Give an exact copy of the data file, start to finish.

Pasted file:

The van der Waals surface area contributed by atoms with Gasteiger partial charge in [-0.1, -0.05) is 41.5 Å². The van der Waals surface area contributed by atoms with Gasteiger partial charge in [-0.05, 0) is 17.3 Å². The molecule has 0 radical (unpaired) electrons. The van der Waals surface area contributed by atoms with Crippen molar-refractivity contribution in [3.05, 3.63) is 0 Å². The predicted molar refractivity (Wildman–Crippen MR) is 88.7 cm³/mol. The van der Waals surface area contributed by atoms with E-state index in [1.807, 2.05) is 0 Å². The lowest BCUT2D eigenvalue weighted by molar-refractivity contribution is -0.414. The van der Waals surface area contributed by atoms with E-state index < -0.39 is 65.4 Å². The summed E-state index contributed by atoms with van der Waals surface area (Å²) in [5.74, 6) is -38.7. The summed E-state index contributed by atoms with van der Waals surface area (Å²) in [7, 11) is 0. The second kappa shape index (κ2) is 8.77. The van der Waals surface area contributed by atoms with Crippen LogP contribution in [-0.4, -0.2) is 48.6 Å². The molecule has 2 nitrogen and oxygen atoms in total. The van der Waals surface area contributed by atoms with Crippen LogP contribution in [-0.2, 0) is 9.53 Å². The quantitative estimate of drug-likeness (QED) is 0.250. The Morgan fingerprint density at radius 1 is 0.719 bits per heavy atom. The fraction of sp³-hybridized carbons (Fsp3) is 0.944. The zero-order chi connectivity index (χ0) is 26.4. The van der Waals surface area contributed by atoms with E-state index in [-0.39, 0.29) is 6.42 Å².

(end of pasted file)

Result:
The van der Waals surface area contributed by atoms with Gasteiger partial charge in [-0.1, -0.05) is 41.5 Å². The van der Waals surface area contributed by atoms with Gasteiger partial charge in [-0.05, 0) is 17.3 Å². The molecule has 0 radical (unpaired) electrons. The van der Waals surface area contributed by atoms with Crippen molar-refractivity contribution in [3.05, 3.63) is 0 Å². The predicted molar refractivity (Wildman–Crippen MR) is 88.7 cm³/mol. The van der Waals surface area contributed by atoms with E-state index in [1.807, 2.05) is 0 Å². The lowest BCUT2D eigenvalue weighted by molar-refractivity contribution is -0.414. The van der Waals surface area contributed by atoms with E-state index < -0.39 is 65.4 Å². The summed E-state index contributed by atoms with van der Waals surface area (Å²) in [5.74, 6) is -38.7. The summed E-state index contributed by atoms with van der Waals surface area (Å²) in [7, 11) is 0. The second kappa shape index (κ2) is 8.77. The van der Waals surface area contributed by atoms with Crippen LogP contribution in [-0.4, -0.2) is 48.6 Å². The molecule has 2 nitrogen and oxygen atoms in total. The van der Waals surface area contributed by atoms with Crippen LogP contribution in [-0.2, 0) is 9.53 Å². The quantitative estimate of drug-likeness (QED) is 0.250. The Morgan fingerprint density at radius 1 is 0.719 bits per heavy atom. The fraction of sp³-hybridized carbons (Fsp3) is 0.944. The zero-order chi connectivity index (χ0) is 26.4. The van der Waals surface area contributed by atoms with E-state index in [-0.39, 0.29) is 6.42 Å².